By Mark Taylor
Looking to Alcatraz with Leonard Peltier and Rigo 23
If you live in San Francisco, you have most likely encountered one or more of Rigo 23's early murals. The most famous (and famously desecrated) directed our attention to a lone tree in a small scratch of earth next to a freeway onramp. Located throughout the downtown business district, these murals take on and enlarge the form of traffic signs, those familiar aids to myopic routine, encouraging us to notice a sky full of birds in flight, and wonder about places beyond where we are now.
If you could access the rooftop terrace of the San Francisco Art Institute, you would encounter Rigo 23's 12-foot redwood statue of Native American activist Leonard Peltier facing Alcatraz. Naturally, an artist born on the Portuguese island of Madeira who immigrated to San Francisco at 18 (and regularly crosses boundaries both in his work and in his life) would make contemplating elsewhere a large part of his practice. The Leonard Peltier sculpture sits at the intersection of elsewheres, which include the subject of the work, its location, and the site of its contemplation.
Leonard Peltier has been in prison since 1976, after he was convicted of killing two FBI agents in a shootout on the Pine Ridge Reservation. Many groups, including Amnesty International, believe he did not receive a fair trial and consider Peltier a political prisoner. Rigo writes, "The statue is a collaboration between two artists with dramatically different origins and life experiences: Leonard painted himself on a small canvas from within the physical confines of a United States Penitentiary and I gave it a three-dimensional echo from the expansive and privileged space of contemporary transcontinental cultural dialogue."
This partnership is one in a series Rigo 23 has initiated with members of marginalized groups around the globe, including the Black Panthers and the Zapatistas. Similar to the Clarion Alley Mural Project, which the artist co-founded in 1992 to support "socially-engaged and aesthetically innovative public art," Rigo's collaborations add more diverse voices and perspectives to the corporate landscape, dominated by what the he calls "mercenary messages". Rigo 23's interventions reorient our relationship to public space and to each other. His work comes out of an impulse to participate "in a movement towards a more realistic and just global citizenship. The need is less to integrate the field of visual art, and more to participate in the life of our times.”
To that end, the 12-foot totem takes the form of a Cigar Store Indian, still found outside local tobacco stores. This symbol represents the failure of the U.S. education system and the nation's inability to deal with its own history. "Every Cigar Store Indian Chief chained to a pole, gate or metal hook on America's streets," Rigo writes, "makes it easier for the state to keep Leonard Peltier in prison - out of sight and out of mind - normalizing the unconscionable." While most of the sculpture is made of non-organic materials, the skin is carved out of redwood from the Klamath river, where many of the artist's native mentors and teachers live. Even in 2020, the skin remains the site of too many elsewheres.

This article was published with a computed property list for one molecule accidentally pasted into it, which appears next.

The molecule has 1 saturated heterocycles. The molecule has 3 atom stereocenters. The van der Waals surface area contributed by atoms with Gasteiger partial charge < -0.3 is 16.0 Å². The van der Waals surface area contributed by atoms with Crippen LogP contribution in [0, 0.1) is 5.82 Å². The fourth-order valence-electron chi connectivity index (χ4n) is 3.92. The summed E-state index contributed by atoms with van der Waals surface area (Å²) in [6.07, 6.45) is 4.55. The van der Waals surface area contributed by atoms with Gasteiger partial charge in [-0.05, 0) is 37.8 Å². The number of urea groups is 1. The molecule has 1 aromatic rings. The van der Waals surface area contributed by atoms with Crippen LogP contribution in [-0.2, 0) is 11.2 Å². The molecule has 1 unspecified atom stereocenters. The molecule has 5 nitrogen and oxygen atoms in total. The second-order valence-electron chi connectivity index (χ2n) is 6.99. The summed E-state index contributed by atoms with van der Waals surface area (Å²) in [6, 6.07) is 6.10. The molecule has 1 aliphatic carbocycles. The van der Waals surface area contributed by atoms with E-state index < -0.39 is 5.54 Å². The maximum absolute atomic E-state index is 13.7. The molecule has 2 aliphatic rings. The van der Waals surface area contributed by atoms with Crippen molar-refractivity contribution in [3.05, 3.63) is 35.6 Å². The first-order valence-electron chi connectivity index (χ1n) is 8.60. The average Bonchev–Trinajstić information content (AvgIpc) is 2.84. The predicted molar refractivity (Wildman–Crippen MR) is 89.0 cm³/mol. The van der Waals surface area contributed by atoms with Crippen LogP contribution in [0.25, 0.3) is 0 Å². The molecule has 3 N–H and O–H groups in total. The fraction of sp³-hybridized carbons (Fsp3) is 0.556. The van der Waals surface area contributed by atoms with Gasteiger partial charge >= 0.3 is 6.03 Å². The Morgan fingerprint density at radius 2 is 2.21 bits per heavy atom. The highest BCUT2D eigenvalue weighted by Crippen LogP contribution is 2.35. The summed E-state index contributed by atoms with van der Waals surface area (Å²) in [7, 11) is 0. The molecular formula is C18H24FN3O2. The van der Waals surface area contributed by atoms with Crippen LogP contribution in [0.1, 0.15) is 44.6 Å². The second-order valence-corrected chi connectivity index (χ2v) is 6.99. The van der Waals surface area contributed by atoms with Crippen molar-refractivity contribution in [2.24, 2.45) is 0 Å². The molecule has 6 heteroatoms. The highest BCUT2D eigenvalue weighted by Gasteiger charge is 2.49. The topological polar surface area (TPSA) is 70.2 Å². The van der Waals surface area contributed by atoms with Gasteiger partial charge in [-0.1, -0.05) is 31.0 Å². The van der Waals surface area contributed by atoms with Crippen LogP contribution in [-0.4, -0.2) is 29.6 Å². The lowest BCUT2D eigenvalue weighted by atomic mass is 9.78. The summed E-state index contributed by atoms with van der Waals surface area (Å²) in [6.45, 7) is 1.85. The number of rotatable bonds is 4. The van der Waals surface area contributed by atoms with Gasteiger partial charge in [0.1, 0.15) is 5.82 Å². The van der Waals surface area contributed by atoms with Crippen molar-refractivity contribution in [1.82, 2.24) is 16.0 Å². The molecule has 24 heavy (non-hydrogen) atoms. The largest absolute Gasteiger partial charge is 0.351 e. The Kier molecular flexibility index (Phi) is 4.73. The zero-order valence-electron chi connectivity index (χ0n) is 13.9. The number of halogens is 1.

The monument has been traveling the U.S. since its creation in 2016 and suffered protest and censorship along the way. Most famously, it was removed from the grounds outside American University's Katzen Arts Center in Washington DC after being targeted by the FBI Agents Association. The figure's detachable feet, however, have had a different experience, joining ceremonies and protests across the country, including Standing Rock, where participants were encouraged to stand on Peltier's feet, sharing his journey and becoming part of his path.
Which brings us back to the image of an imprisoned Leonard Peltier gazing at Alcatraz. Once home to a federal penitentiary, the island has been the focal point in the struggle for native sovereignty and cultural survival since 1969. This, the artist writes, connects "the plight of the individual with the historical plight of all native peoples of North America and this hemisphere."
At the recent unveiling ceremony, Rigo, who received his undergraduate education at the San Francisco Art Institute, thanked the "wounded institution" for making the space and time to show an artwork that has been protested and was briefly disappeared on its journey across the country. Rigo noted the connection between his embattled statue coming to a temporary rest atop his alma mater while statues all over the world were falling. Speaking from his home in Madeira, he was surprised when people there tore down a statue of Columbus. Rigo offered this international action as a reminder that American society, or rather the people when they take to the streets, have the capacity to influence events far outside U.S. borders. As Rigo 23's art so often reminds us, we have to shake ourselves out of our complacency, interrupt our routines, and look beyond our own boundaries of skin and country.
→ March 28, 2021
San Francisco Art Institute, Rooftop Terrace
800 Chestnut Street, San Francisco
Image: The Leonard Peltier Statue by Rigo 23 at the San Francisco Art Institute, 2020. Photo by Alex Peterson.